For immediate release
January 30, 2022

 Treaty Five Territory, Thompson, MB – Manitoba Keewatinowi Okimakanak (MKO) Inc. is issuing this statement in support of the Sayisi Dene Denesuline Nation in Northern Manitoba. Sayisi Dene is the most Northern First Nation community in Manitoba.

Grand Chief Garrison Settee states:

“On behalf of MKO, I send my condolences to the people in the Sayisi Dene Denesuline Nation on the tragic loss of a community member this weekend. A situation unfolded that is very concerning and which must be addressed using a ‘whole of government’ approach.

Grand Chief Garrison Settee

Grand Chief Garrison Settee

MKO is aware of a raging epidemic in bootlegging and drug-dealing in Northern First Nations. This has been an ongoing concern for years. There must be a committed, focused, multi-jurisdictional engagement of policing, health, harm reduction, social services, and child and family services to address the harm caused and victims created by the virtually unrestrained activities of bootleggers and drug dealers and the adverse effects and too-often tragic outcomes of alcohol and drug use, abuse, and addictions.

My office has reached out to senior officials at Manitoba Justice regarding concerns with the role Canada Post plays in delivering alcohol and drugs into Tadoule Lake without the ability of a First Nation Safety Officer to inspect mail, parcels, and packages or for the mail to be searched prior to shipment on Perimeter Airlines. We have also raised concerns about the RCMP’s conduct with the First Nation.

The consumption of drugs by an individual in the Sayisi Dene Denesuline Nation in recent days is believed to have set off a series of tragic events, which ended in the death of a young person. It is thought Canada Post delivered the drugs into the community. I have repeatedly raised with the Manitoba Justice Minister, Premier of Manitoba, and senior officials the urgent need to make arrangements to inspect mail, parcels, and packages for alcohol and drugs being delivered into MKO First Nations by Canada Post.

MKO has also previously requested, on several occasions, that Manitoba Justice work with MKO to establish a mechanism for inspecting shipments coming into provincially-operated airports. Manitoba Infrastructure has advised MKO First Nations in writing that First Nation Safety Officers may not carry out searches of passengers or cargo at airports.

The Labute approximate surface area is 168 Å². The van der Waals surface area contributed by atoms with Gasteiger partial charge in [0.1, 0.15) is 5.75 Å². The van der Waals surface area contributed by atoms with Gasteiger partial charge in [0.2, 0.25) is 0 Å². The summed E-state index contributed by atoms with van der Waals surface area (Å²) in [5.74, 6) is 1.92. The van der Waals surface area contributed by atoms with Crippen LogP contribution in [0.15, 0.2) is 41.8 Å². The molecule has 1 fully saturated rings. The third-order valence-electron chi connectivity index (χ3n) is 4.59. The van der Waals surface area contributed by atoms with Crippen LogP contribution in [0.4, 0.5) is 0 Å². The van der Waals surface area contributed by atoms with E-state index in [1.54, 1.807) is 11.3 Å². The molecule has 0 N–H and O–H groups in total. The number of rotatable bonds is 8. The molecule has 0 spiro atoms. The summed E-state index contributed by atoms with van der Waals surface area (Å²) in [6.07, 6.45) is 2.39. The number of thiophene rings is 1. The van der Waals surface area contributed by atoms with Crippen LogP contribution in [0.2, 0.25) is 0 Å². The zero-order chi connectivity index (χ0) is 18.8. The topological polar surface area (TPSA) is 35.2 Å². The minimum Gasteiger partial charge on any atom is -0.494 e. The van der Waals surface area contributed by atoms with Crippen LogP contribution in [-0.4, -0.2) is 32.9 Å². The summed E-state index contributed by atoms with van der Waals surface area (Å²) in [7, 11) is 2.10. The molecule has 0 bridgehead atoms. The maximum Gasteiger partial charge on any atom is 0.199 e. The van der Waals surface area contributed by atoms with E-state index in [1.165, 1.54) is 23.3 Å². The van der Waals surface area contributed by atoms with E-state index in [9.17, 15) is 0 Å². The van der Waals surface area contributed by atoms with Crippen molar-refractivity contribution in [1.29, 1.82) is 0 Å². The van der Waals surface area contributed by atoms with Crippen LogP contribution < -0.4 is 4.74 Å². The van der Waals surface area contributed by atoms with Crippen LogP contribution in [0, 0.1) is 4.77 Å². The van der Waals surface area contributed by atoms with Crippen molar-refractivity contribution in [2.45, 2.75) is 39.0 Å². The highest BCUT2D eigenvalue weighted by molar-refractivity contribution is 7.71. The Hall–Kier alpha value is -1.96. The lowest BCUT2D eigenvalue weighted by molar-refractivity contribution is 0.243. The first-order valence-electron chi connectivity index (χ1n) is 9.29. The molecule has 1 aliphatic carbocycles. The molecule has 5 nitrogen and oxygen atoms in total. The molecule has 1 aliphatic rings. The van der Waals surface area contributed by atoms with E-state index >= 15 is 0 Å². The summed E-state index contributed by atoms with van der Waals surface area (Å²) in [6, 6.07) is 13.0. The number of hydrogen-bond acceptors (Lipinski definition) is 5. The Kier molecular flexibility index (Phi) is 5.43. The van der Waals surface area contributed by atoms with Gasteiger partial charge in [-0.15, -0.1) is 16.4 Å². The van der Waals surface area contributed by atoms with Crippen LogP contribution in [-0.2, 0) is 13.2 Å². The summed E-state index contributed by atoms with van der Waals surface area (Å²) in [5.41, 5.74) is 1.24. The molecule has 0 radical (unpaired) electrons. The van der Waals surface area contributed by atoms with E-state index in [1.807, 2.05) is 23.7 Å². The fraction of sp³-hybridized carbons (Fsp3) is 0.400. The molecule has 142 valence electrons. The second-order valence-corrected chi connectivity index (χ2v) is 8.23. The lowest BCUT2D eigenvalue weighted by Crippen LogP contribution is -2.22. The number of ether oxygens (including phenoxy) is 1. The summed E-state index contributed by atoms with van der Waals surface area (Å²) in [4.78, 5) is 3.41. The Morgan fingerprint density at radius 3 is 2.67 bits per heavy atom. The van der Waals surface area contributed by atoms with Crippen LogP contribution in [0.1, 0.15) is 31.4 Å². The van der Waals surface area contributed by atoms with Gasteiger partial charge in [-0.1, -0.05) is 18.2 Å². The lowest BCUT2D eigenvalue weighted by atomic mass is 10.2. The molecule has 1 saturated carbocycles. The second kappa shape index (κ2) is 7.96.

The Sayisi Dene First Nation, RCMP, and Public Prosecution Service of Canada have entered into a by-law enforcement and prosecution Protocol agreement, to which the Sayisi Dene First Nation has expressly attached its valid Intoxicants Prohibition By-law enacted under section 85.1 of the Indian Act. A section 85.1 By-law has the force and effect of a federal regulation.

Clearly, Canada Post is serving a role in enabling any and every person to violate the law by simply picking up a parcel or package containing alcohol and to commit the offence of simple possession, which is punishable under the section 85.1 By-law by summary conviction or by a restorative justice process. As to the application of the COVID-19 Protocol to shipments of alcohol and drugs through Canada Post, the ‘risky behaviours’ associated with bootlegging and drug dealing and with alcohol and drug use and abuse are well-established as being significant contributing factors to outbreaks of COVID-19.

On September 10, 2021, I met with then-Premier Kevin Goertzen, during which time I presented him with recommendations, including one that the province make arrangements for the RCMP and First Nation Safety Officers to search incoming airport traffic and air cargo shipments to help stem the raging epidemic in bootlegging and drug-dealing in MKO First Nations, particularly those without a full-time RCMP detachment.

There is 40 per cent violent crime rate in remote Manitoba First Nations without a full-time RCMP detachment and which are served by periodic inland patrols. It is well-established that violent crime is strongly associated with alcohol and drug use, abuse, and addictions.

Today I am renewing an urgent call for a ‘whole of government response’ to stem the raging epidemic in bootlegging and drug-dealing in MKO First Nations and to focus on the health and well-being of Northern First Nations by delivering harm reduction measures and mental wellness and addictions supports.”


For more information:

Melanie Ferris, MKO Communications

Phone: 204-612-1284

Email: [email protected]